A doctor can confirm it, yes. However, even if you test negatively for celiac, you can still be sensitive to gluten. This article* (written by a doctor) tells you the process for determining gluten sensitivity, which turns out to be easy enough to perform on your own.
Originally Posted by kadda1212
When people with gluten sensitivity eat foods containing gluten, it triggers unpleasant symptoms: stomach pains, bloat, heartburn, joint pains, headache, skin rashes, fatigue, insomnia and brain fog, to name some of the most common. Although many of these symptoms are similar to those experienced by celiac sufferers, if you turn out to be gluten-sensitive, it probably won't require giving up gluten entirely.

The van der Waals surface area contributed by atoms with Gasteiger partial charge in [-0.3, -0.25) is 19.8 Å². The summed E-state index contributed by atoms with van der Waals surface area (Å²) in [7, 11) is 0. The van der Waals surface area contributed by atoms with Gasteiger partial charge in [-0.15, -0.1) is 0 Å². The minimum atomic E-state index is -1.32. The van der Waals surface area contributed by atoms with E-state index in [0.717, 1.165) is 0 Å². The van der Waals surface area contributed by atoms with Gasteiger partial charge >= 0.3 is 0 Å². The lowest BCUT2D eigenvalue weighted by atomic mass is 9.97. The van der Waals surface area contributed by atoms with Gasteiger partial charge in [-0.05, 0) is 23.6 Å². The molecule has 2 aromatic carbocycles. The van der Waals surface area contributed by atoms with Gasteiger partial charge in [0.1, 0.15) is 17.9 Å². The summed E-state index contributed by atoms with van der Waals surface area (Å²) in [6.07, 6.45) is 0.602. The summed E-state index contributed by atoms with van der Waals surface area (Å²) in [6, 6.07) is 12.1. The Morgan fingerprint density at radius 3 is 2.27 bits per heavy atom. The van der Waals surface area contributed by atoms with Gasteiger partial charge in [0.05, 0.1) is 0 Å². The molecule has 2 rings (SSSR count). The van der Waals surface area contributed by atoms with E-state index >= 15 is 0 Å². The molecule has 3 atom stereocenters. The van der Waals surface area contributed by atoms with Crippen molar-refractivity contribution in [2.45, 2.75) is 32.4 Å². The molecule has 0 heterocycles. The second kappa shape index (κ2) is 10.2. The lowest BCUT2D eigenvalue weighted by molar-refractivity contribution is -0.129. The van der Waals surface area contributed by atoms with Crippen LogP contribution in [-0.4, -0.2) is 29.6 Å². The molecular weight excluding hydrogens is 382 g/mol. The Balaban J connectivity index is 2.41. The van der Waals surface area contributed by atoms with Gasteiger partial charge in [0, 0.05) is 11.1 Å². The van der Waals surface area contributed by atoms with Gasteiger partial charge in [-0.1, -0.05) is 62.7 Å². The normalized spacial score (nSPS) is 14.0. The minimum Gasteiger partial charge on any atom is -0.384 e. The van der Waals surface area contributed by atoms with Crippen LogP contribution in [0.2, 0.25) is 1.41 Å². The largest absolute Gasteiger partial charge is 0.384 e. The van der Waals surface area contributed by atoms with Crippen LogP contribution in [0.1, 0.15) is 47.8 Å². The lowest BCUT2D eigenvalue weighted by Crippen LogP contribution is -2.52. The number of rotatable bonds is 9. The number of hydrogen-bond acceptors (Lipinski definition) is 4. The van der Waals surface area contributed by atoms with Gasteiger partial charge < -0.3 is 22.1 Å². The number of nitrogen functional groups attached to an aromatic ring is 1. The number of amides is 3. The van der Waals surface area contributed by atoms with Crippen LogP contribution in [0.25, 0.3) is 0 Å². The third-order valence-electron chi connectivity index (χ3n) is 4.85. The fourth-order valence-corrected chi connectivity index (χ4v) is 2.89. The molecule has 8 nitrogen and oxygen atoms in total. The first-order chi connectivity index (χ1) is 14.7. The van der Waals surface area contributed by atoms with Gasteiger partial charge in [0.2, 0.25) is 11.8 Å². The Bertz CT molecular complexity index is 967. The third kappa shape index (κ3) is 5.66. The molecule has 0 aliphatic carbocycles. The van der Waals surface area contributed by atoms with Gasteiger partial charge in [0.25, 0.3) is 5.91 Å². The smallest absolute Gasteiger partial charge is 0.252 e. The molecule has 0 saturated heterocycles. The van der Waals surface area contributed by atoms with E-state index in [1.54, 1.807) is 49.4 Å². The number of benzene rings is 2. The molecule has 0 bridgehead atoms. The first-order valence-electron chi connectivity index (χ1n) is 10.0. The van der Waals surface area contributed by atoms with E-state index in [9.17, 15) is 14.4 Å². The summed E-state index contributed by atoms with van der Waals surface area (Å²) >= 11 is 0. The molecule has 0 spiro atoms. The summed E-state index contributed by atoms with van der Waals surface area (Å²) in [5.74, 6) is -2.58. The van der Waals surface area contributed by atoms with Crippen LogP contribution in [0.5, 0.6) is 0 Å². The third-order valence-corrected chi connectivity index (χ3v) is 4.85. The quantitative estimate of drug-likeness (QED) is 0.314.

In treating patients in my practice, I have found that eliminating gluten for a few weeks and gradually reintroducing it is the best way to assess your body's response to gluten and determine your own gluten threshold. By gradually introducing gluten-containing grains and other foods, you'll get an understanding of which of these foods, or how much of them, your body can process without triggering symptoms.
* Thanks @Scapegrace!